Another Australian Melbourne study at the Royal Children’s Hospital using a screening questionnaire of 738 mothers with infants 6–12 months of age, also suggested that sleep deprivation was a contributor to post-natal depression (PND).49 If the mother reported a problem with their child’s sleep, they were twice as likely to score the PND threshold than mothers who did not report a problem. Mothers reporting good sleep, despite an infant sleep problem, were not more likely to develop depression. A further study by the same group demonstrated that by treating the mothers’ sleep using behavioural interventions, the depression score was reduced significantly as reported in a randomised control trial of 156 mothers with infants aged 6–12 months.50 This benefit was sustained at 2 months and at 4 months for mothers with high depression scores.

A sample study of 5692 US adults, found those who reported sleeping difficulties such as initiating or maintaining sleep and early morning awakening, was associated with a two-fold increase risk of suicidality than participants without sleep disturbance.51 Chronic sleep problems were found to be an independent risk factor for depression and suicidality, so it would appear addressing sleep problems could play an important role in prevention of depression and suicidality.

A recent interventional study reported that a sleep intervention program implemented in infancy resulted in sustained positive effects on maternal depression symptoms and found no evidence of longer-term adverse effects on either the mothers’ parenting practices or the children’s mental health.52 This intervention demonstrated the capacity of a functioning primary care system to deliver an effective and universally offered secondary prevention program.

Adequate sleep is essential for general health. A study has found that sleep deprivation combined with light therapy was useful in the treatment of drug resistant bipolar depression.53 The response was effective for acute and long-term remission rates. (See Chapter 22 on insomnia and sleep disorders.)

Sunshine

Light therapy

Light therapy is a physical intervention that is used to treat depression and depressive disorders such as bipolar.53 Cognitive decline, mood, behavioural and sleep disturbances, and limitations of activities of daily living commonly burden patients, especially the elderly with cognitive deficits.58 Circadian rhythm disturbances have been associated with these symptoms.58 Light therapy exposes patients to a bank of bright lights for a variable number of hours per day, usually 1–3 hours. Patients can engage in activities during the period of exposure, such as reading and computer use or relaxation time. In a recent study that reviewed CM therapies in the treatment of depression in children and adolescents, Jorm and colleagues59 have described good evidence for the efficacy of light therapy in winter depression. There was, however, no evidence that it would be effective for non-seasonal depression.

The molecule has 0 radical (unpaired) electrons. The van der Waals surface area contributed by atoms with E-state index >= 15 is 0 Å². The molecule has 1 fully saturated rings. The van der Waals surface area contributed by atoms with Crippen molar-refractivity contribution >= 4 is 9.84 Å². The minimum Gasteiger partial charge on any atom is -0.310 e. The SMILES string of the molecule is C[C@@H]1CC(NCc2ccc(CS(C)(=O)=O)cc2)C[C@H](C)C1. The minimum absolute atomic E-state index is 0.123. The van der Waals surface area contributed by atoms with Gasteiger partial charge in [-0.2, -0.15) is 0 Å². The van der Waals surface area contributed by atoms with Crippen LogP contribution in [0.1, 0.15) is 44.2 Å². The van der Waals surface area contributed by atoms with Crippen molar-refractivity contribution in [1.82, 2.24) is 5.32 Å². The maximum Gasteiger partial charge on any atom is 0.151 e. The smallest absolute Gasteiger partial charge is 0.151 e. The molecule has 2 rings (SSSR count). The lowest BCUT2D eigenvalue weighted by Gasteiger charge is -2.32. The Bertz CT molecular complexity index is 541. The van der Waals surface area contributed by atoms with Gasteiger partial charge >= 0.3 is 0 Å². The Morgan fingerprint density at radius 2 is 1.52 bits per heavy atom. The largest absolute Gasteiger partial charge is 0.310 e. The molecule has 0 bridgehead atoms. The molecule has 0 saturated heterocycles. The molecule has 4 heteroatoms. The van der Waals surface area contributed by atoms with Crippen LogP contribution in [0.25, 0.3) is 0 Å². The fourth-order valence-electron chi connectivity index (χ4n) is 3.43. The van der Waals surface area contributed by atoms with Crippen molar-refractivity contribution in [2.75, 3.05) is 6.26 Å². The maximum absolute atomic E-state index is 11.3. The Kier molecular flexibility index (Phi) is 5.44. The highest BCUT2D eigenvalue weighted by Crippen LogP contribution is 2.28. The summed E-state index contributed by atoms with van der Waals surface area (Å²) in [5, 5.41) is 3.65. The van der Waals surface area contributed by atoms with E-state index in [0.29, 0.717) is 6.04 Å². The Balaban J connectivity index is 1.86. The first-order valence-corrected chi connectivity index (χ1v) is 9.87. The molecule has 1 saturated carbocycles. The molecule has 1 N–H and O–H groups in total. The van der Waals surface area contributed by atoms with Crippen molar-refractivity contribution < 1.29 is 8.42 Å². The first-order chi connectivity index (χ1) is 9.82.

Studies suggest that light therapy may be beneficial when used as an adjunct with other treatments.60, 61 Results from 1 study indicate that there was a positive total sleep deprivation response in major depression patients which can be predicative of beneficial outcome of subsequent light therapy.60 In a further study, bright light therapy was significantly beneficial compared to placebo for the treatment of depression.61 It augmented antidepressant effects of medication and wake therapy.61 Furthermore, in patients with dementia, light therapy was demonstrated to have a modest benefit in improving some cognitive and non-cognitive symptoms of dementia in a randomised control trial with melatonin supplement.62 To counteract the adverse effect of melatonin on mood, the study recommended its prescriptive use only in combination with light therapy.

However, in a recent study antidepressant response to bright light treatment in older adults was not statistically superior to placebo. Both treatment and placebo groups experienced a clinically significant overall improvement of 16%.63 There is very limited data which is currently available, suggesting that further research is warranted.

Physical activity

Exercise

There is strong evidence to support the benefits of exercise in the prevention and alleviation of symptoms of depression. Although data from randomised trials are limited, results of studies included in a recent review generally support use of exercise as an alternative or adjunctive treatment for depression.69